3. Arm fatigue: now, this is probably not going to be a major problem for many people. Drawing on a Cintiq in a lot of ways is like drawing on an easel, so you'll need to lift your arm a bit more. When I started to draw still life on an easel, I noticed, that my arm would tire. This is because I spent most of my time drawing on a regular old Intuos, and didn't have to raise my hand so much. You can get used to it, so, it's just my pet peeve, I guess.
    4. The price: the Cintiqs are expensive, and, let's face it, for most artists it is unreasonable to buy something like this. You have to eat, you need that computer upgrade, extra ddr4 ram, better CPU, nicer graphics card. Buy those instead.

What's this, you say? There are more affordable alternatives to the Cintiq? No. No, there isn't. Is an iPad an alternative? Can it run photoshop or Corel Painter? What about Zbrush? No? Then it isn't an alternative.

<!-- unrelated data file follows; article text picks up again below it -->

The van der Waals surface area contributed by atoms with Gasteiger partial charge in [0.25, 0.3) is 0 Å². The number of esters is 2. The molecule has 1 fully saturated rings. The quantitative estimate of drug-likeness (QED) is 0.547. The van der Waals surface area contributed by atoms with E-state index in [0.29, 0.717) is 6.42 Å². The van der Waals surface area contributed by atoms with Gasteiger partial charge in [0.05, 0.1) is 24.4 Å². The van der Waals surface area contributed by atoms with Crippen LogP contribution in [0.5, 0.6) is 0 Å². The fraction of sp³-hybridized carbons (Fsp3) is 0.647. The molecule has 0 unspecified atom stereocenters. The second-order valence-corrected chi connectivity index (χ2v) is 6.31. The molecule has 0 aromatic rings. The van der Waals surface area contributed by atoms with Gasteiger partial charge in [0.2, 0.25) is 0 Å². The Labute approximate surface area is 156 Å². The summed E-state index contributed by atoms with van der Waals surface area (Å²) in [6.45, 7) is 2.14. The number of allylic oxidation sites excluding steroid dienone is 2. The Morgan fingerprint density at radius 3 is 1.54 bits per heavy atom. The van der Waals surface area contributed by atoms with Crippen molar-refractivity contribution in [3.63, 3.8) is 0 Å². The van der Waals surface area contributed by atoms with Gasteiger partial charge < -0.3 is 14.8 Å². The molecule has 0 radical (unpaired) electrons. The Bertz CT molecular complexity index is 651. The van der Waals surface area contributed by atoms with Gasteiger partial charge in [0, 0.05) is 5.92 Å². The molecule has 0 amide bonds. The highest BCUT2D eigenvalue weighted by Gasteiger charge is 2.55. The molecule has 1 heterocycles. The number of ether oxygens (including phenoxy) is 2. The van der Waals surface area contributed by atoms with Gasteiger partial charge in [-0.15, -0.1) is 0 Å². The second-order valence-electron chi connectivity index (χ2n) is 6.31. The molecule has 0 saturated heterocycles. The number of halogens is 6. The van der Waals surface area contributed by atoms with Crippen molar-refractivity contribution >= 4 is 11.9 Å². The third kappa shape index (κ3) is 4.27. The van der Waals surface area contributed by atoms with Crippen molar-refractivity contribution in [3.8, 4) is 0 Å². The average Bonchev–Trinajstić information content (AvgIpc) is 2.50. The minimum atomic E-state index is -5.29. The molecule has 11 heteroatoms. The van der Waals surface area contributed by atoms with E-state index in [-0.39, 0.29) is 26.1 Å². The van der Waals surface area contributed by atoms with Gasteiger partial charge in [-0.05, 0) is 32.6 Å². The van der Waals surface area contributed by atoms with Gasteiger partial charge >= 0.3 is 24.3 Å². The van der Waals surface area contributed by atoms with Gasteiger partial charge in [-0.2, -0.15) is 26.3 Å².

But surface studio can run them, so it must be a good alternative! Wrong! Do you really want to spend a thousand on something that's going to be obsolete in a few years? Wanna bigger ram? Better processor? A badass gtx 1080? Too, bad, you can't get it, because a surface studio is basically a laptop with a giant screen, and, likely, has its parts soldered to the motherboard. For something that you are not about to carry around, you can save money by buying, or even building, a decent tower PC and getting a good quality monitor, which you can upgrade later to an even better one. A Cintiq or an Intuos is not going to become obsolete. Even in ten years, you will be able to hook it up to any PC that has the required ports.